Eichmann in Hogwarts

Harry Potter and the banality of evil.


When we first met the young wizard-in-training Harry Potter some six years ago, he had spent a decade in the care of his overbearing "muggle" (non-magical) aunt and uncle after surviving the murder of his parents by the evil Voldemort. At the close of the fourth book in the series, Harry Potter and the Goblet of Fire, Lord Voldemort has returned to full power.

The Harry we encounter in the recently released fifth installment, Harry Potter and the Order of the Phoenix (Scholastic, 2003), has picked up some internal scars to match the lightning bolt-shaped mark on his forehead. Now 15, he is every bit the troubled teen, picking fights and flying off the handle at his closest friends. He is also schooled in some very important and lasting lessons about the nature of power and bureaucracy.

Harry Potter's appeal, at least initially, had its roots in an escapist fantasy that all children have entertained at some point: Your parents are not your parents; you have strange and wonderful powers; you are famous in another world. In the early books of the series, the Hogwarts School of Witchcraft and Wizardry provided relief from the compulsive conformism of Harry's adoptive muggle family. With the return of Lord Voldemort, however, we see that the wizard world has its own status quo, one that the magical government, in the form of the Ministry of Magic, is reluctant to upset.

Indeed, Cornelius Fudge, the minister of magic, has had the magical media brand Harry an attention-seeking lunatic for his attempts to spread the word about the Dark Lord's return. Harry's chief antagonist for most of the book is not the self-consciously evil Voldemort or his acolytes, the Death Eaters, but the magical establishment, as represented at Hogwarts by the officious Dolores Umbridge.

Umbridge is a Nurse Ratched figure who, like so many government busybodies, is "here to help." Appointed professor of "defense against the dark arts" by ministerial fiat, she soon becomes High Inquisitor at Hogwarts, charged with ensuring that neither Potter nor the powerful Hogwarts headmaster, Albus Dumbledore, upsets the magical world's insistent denial of the ugly truth about Voldemort's return.

Yet as Sirius Black, Harry's wizard godfather, explains at one point, "the world isn't split into good people and Death Eaters." Umbridge and Fudge may be power hungry, but their malevolence is not the raw nihilism of a Voldemort. Umbridge is particularly insufferable precisely because her transformation of Hogwarts into an increasingly regulated panopticon is motivated by an apparently sincere self-righteousness.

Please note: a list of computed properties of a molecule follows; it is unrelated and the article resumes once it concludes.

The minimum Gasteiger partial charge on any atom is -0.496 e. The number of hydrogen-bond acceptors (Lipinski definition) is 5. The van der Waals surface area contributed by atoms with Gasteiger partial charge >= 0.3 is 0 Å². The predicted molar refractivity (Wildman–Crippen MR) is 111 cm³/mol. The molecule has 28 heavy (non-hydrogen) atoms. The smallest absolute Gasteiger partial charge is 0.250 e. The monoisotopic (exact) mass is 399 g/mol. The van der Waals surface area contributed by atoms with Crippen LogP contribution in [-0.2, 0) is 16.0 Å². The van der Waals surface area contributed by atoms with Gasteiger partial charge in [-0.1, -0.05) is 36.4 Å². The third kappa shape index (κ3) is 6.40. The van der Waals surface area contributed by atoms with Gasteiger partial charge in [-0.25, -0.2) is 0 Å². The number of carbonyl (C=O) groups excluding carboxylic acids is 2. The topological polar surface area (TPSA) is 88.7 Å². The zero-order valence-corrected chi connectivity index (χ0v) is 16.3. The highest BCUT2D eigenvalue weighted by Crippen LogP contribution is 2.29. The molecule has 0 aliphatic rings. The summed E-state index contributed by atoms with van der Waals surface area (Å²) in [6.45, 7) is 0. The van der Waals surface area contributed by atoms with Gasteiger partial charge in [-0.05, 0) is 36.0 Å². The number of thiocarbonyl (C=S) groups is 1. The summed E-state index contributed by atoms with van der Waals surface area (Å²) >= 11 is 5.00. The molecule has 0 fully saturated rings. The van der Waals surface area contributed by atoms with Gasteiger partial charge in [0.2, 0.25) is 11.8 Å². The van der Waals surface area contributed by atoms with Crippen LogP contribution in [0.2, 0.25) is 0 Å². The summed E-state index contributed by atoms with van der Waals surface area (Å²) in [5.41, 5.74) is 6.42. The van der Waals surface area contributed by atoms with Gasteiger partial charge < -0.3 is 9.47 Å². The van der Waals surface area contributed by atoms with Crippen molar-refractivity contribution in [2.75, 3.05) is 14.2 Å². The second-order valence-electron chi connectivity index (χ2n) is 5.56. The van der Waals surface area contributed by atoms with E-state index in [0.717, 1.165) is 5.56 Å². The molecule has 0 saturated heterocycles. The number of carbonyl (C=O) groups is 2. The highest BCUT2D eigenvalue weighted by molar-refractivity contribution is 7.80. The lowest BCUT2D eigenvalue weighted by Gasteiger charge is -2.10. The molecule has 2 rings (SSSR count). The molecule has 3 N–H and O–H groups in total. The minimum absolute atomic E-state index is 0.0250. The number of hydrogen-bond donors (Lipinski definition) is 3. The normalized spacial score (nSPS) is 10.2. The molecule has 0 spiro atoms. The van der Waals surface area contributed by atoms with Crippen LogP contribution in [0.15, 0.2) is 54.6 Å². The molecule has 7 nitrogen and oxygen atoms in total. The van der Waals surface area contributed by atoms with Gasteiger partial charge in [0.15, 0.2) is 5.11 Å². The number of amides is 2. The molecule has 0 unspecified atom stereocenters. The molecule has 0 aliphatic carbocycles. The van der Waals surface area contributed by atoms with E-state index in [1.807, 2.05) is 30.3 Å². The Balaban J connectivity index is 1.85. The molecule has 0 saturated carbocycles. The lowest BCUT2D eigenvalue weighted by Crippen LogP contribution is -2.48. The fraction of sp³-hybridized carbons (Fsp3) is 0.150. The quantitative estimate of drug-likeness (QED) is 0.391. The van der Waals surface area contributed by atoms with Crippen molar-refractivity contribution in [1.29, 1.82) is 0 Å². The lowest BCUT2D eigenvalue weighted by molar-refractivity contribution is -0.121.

A central theme of The Order of the Phoenix, then, is what Hannah Arendt called "the banality of evil." The bureaucrats are doing good by their own lights, following orders. Former Hogwarts prefect Percy Weasley is a case in point. In the past, Percy served as comic relief, a stuffed shirt whose obsequiousness toward authority figures was matched only by his imperiousness toward younger students. Now Percy is a Hogwarts graduate and assistant to Minister Fudge, and his blind affection for his masters leads him to join the smear campaign against Harry. The transition from buffoonish to sinister is seamless.

That is not to say that ministry officials, Umbridge in particular, lack a sadistic streak. She sentences Harry to detentions in which he must write "I will not tell lies" over and over again while the words are magically carved into the flesh of his arm, evoking Kafka's story "In the Penal Colony."

Umbridge's comeuppance, when it finally arrives, drives home a different truth about the nature of authority: Power over people ultimately relies on their own compliance. When the students and teachers, who had let Umbridge have the run of the school out of fear, finally decide to employ a sort of passive resistance, she learns all too quickly that she cannot maintain her cherished control.

This latest and longest entry in the Potter saga has also been the biggest immediate success. Its first print run, 6.8 million copies, was the largest ever in the U.S., yet Scholastic still seems to have underestimated demand. The Order of the Phoenix sold a record-breaking 5 million copies on its "opening day." Almost immediate second and then third runs have brought the total number of American copies in print to 9.2 million.

While most parents celebrate anything that gets adolescents to put down the remote and pick up a book—a powerful bit of magic in itself—others are concerned that the series celebrates the "dark arts." Perhaps parents and teachers who relish unquestioned obedience are right to be concerned about the books, but their focus is misplaced. It is not the magic but the morality of Harry Potter that is subversive.